Using pre-recorded video content is something I have been considering; as it is I use only video captured in the installation. It was great to see what someone else has done with this. It has lead me to think (along with the ideas of my friends who do interactivity design for video games and whatnot) that having content that would create meaning and that would relate to the audience and their participation would be more engaging.

Monday, April 6, 2009

La Frontera, A Logo

Borders in the world are often the walls of fortresses, the ramparts by which nations concentrate their wealth and power at the exclusion of others. The U.S.-Mexico border has the most legal and illegal crossings of any border in the world, and the longest separation barrier in the world.

Crossing borders is a dehumanizing process, even for me, a privileged white citizen of the U.S., I am at the mercy of the people in the uniforms and the laws they represent. My friend is also a U.S. citizen, but as a Mexican faces an ordeal of proving her citizenship every time she recrosses the border. My gay friend cannot go home to his family in Venezula because if he leaves he will not be able to come back to his husband here. These anecdotes are among the mild symptoms of an institution that cuts up lives.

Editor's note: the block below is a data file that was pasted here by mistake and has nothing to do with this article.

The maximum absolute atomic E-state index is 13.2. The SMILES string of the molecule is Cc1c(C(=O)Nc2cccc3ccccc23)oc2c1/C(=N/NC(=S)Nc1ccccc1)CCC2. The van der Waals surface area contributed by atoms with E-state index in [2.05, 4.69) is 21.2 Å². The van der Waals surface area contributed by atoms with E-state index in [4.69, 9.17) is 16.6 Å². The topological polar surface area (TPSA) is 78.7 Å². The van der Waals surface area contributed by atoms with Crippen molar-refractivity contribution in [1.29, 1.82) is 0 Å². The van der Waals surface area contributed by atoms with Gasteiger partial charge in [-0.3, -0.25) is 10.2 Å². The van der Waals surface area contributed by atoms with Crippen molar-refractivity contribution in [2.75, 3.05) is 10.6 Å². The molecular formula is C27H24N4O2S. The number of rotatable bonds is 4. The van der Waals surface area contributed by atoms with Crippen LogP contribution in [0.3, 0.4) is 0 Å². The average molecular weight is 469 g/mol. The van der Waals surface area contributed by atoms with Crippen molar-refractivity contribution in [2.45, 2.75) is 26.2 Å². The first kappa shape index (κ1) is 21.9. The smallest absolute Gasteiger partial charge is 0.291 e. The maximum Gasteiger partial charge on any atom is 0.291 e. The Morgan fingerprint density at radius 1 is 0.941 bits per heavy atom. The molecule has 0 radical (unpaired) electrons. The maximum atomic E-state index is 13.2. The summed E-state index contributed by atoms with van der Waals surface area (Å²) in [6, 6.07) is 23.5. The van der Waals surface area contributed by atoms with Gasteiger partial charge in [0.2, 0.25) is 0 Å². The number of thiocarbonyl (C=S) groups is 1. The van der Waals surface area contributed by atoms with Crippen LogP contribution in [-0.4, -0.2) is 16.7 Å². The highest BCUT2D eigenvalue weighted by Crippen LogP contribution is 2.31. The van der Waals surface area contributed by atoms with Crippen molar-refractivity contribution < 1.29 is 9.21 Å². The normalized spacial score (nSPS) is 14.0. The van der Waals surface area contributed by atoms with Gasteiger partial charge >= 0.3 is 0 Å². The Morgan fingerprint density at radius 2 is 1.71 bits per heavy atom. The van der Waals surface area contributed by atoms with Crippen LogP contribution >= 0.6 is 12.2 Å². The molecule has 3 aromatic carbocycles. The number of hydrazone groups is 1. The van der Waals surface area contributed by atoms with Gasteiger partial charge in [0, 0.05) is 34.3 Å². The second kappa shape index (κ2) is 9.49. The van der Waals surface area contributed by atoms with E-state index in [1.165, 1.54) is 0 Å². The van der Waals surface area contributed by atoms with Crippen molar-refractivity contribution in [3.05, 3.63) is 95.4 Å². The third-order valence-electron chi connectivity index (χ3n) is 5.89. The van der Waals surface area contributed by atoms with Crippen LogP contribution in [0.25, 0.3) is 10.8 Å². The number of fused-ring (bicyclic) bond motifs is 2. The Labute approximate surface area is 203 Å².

In 2008 there were 190 migrant bodies found at the Arizona border, down from 237 Arizona-Mexico border deaths in 2007 (Arizona Daily Star).

Migration into the United States for some is the final phase of a migration through Mexico from Guatemala or El Salvador. Crossing the border from El Salvador to Guatemala, I saw posters advising people planning illegal crossings. The advice that has remained most vivid in my mind: never get into a sealed container.

It is always somewhat absurd to me to see the abstract idea of a national border actualized, like this photo of the wall between Tijuana and San Diego:

The Department of Homeland Security has a logo intended to communicate its legitimacy by connecting it to time-honored national seals. By making a logo instead for the border, or la frontera, I hope to remind people of the human experience of our national policies and institutional practices, and hopefully instill compassion for people subject to the forces of migration we unleash through unfettered globalization.